First same-sex couples marry in Cuba after landmark reform

The historic ruling in September now allows queer Cuban couples to get married, with 3.9 million voters supporting the new law.

Couple Liusba Grajales and Lisset Díaz pictured on the day of their wedding in Cuba.
Image: via Twitter: @MGVivero

It’s been exactly a month since Cuba approved one of the most progressive codes in the world protecting both women’s and LGBTQ+ rights. Known as the Family Code, the legislation set out to introduce marriage equality and legalise surrogacy and adoption for same-sex couples in Cuba, and on September 26, Alina Balseiro Gutiérrez, President of the National Electoral Council announced that 66.87% of voters (more than 3.9 million people) were in favour of the reform.

The referendum was announced earlier in the year, and now, the “yes” vote remains “valid and irreversible”, according to Balseiro Gutiérrez. It was a historic day for the country, with the Family Code now also including provisions addressing gender violence and the prohibition of child marriage.

Although authorities in Cuba did not reveal how many same-sex couples have gotten married since the reform, Francisco “Paquito” Rodriguez, one of the first Cuban LGBTQ+ activists, believes the number is at least a dozen, based on information from social media.

Lisset and Liusba are among this group of LGBTQ+ newlyweds, a lesbian couple who have been together for seven years. ABC News reported the excitement of the day they were married, joined by their two young daughters on the steps of the notary office.

Liusba Grajales revealed how it felt to finally be married, saying: “It’s a big day… Love is love, just the way it is. Without imposition, without prejudice … I don’t know whether I should laugh or cry. It’s a mix of so many strong emotions.” Her partner, 34-year-old dancer Lisset Díaz, succinctly agreed, commenting: “I feel proud… I’m amazed.”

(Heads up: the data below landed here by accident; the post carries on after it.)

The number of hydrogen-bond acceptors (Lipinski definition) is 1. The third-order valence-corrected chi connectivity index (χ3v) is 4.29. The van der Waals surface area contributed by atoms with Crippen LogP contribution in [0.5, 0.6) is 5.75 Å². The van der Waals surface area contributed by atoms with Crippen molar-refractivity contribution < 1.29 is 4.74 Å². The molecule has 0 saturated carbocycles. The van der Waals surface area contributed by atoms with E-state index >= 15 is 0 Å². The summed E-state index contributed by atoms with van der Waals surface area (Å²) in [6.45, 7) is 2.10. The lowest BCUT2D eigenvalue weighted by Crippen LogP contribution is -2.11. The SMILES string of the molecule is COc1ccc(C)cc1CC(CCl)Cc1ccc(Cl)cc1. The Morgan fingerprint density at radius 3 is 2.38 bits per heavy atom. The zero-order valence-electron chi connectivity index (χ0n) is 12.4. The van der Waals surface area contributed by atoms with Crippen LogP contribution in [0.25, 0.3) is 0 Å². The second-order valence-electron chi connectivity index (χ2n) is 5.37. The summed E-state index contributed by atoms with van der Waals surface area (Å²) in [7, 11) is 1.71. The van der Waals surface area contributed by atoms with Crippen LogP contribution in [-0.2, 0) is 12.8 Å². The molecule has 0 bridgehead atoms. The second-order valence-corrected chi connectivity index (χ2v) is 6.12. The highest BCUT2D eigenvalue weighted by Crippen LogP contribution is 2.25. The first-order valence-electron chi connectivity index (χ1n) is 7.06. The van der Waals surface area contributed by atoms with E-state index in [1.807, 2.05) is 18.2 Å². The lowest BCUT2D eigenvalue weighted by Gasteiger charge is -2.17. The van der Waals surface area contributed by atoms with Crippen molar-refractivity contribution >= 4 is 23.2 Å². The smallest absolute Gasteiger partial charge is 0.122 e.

Although the legislative change was approved by a landslide vote, receiving 70% support in the Cuban capital of Havana alone, it faced strong opposition from evangelical churches, who believed the law opposed the “traditional family” ideal. It was also reportedly opposed by some members of the queer community in Cuba, who said they refused to vote for something they considered to be a human right to begin with.

Liusba and Lisset, on the other hand, consider marriage to be a way of protecting their children in case something were to happen to them. “Many people in the community were against voting ‘yes’ because they don’t believe that they need some paper to tell them they have this. I think we do need the right, that it protects us,” said Liusba.

The pair live with their two daughters, Laura and Ainhoa. Ainhoa was born through insemination at home, as there was no access to fertility treatment for same-sex couples at the time.

They are one of the thousands of Cuban couples who can finally enjoy the right of marriage equality on the island. Article 36 of the Cuban constitution, enacted in 1976, inherently banned same-sex marriage, defining it at the time as a union between a man and a woman. In 2017, LGBTQ+ groups launched a campaign to repeal the ban, which was supported by Mariela Castro, daughter of former president Raul Castro.


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